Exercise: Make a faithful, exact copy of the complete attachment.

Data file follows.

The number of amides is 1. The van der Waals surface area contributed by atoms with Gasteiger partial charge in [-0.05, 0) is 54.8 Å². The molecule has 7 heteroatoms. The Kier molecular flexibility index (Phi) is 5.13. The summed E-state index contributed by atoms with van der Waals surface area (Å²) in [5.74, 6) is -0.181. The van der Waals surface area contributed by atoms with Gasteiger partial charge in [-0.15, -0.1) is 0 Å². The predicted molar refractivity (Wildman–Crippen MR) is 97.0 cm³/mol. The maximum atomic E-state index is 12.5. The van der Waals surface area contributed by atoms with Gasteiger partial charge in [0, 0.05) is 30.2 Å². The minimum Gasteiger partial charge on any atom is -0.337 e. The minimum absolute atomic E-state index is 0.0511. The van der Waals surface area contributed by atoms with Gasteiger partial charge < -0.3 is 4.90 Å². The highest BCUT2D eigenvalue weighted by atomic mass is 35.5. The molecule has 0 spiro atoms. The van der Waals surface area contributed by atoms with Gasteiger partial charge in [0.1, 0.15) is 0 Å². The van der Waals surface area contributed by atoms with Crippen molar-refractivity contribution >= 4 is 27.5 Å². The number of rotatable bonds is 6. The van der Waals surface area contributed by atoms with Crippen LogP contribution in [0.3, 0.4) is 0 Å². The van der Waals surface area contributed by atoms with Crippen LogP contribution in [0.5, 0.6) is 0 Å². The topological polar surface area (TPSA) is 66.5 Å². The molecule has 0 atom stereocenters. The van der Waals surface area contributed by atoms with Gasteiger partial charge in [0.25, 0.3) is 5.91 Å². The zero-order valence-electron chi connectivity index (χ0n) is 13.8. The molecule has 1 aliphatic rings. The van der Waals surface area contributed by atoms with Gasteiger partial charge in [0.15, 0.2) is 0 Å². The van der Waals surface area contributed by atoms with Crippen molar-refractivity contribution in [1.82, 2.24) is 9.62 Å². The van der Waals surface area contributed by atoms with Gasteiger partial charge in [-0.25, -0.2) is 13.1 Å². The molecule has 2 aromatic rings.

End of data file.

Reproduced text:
The number of amides is 1. The van der Waals surface area contributed by atoms with Gasteiger partial charge in [-0.05, 0) is 54.8 Å². The molecule has 7 heteroatoms. The Kier molecular flexibility index (Phi) is 5.13. The summed E-state index contributed by atoms with van der Waals surface area (Å²) in [5.74, 6) is -0.181. The van der Waals surface area contributed by atoms with Gasteiger partial charge in [-0.15, -0.1) is 0 Å². The predicted molar refractivity (Wildman–Crippen MR) is 97.0 cm³/mol. The maximum atomic E-state index is 12.5. The van der Waals surface area contributed by atoms with Gasteiger partial charge in [0, 0.05) is 30.2 Å². The minimum Gasteiger partial charge on any atom is -0.337 e. The minimum absolute atomic E-state index is 0.0511. The van der Waals surface area contributed by atoms with Gasteiger partial charge < -0.3 is 4.90 Å². The highest BCUT2D eigenvalue weighted by atomic mass is 35.5. The molecule has 0 spiro atoms. The van der Waals surface area contributed by atoms with Gasteiger partial charge in [0.1, 0.15) is 0 Å². The van der Waals surface area contributed by atoms with Crippen molar-refractivity contribution >= 4 is 27.5 Å². The number of rotatable bonds is 6. The van der Waals surface area contributed by atoms with Crippen LogP contribution in [0.3, 0.4) is 0 Å². The van der Waals surface area contributed by atoms with Crippen LogP contribution in [0.5, 0.6) is 0 Å². The topological polar surface area (TPSA) is 66.5 Å². The molecule has 0 atom stereocenters. The van der Waals surface area contributed by atoms with Gasteiger partial charge in [0.25, 0.3) is 5.91 Å². The zero-order valence-electron chi connectivity index (χ0n) is 13.8. The molecule has 1 aliphatic rings. The van der Waals surface area contributed by atoms with Gasteiger partial charge in [0.15, 0.2) is 0 Å². The van der Waals surface area contributed by atoms with Crippen molar-refractivity contribution in [1.82, 2.24) is 9.62 Å². The van der Waals surface area contributed by atoms with Gasteiger partial charge in [-0.25, -0.2) is 13.1 Å². The molecule has 2 aromatic rings.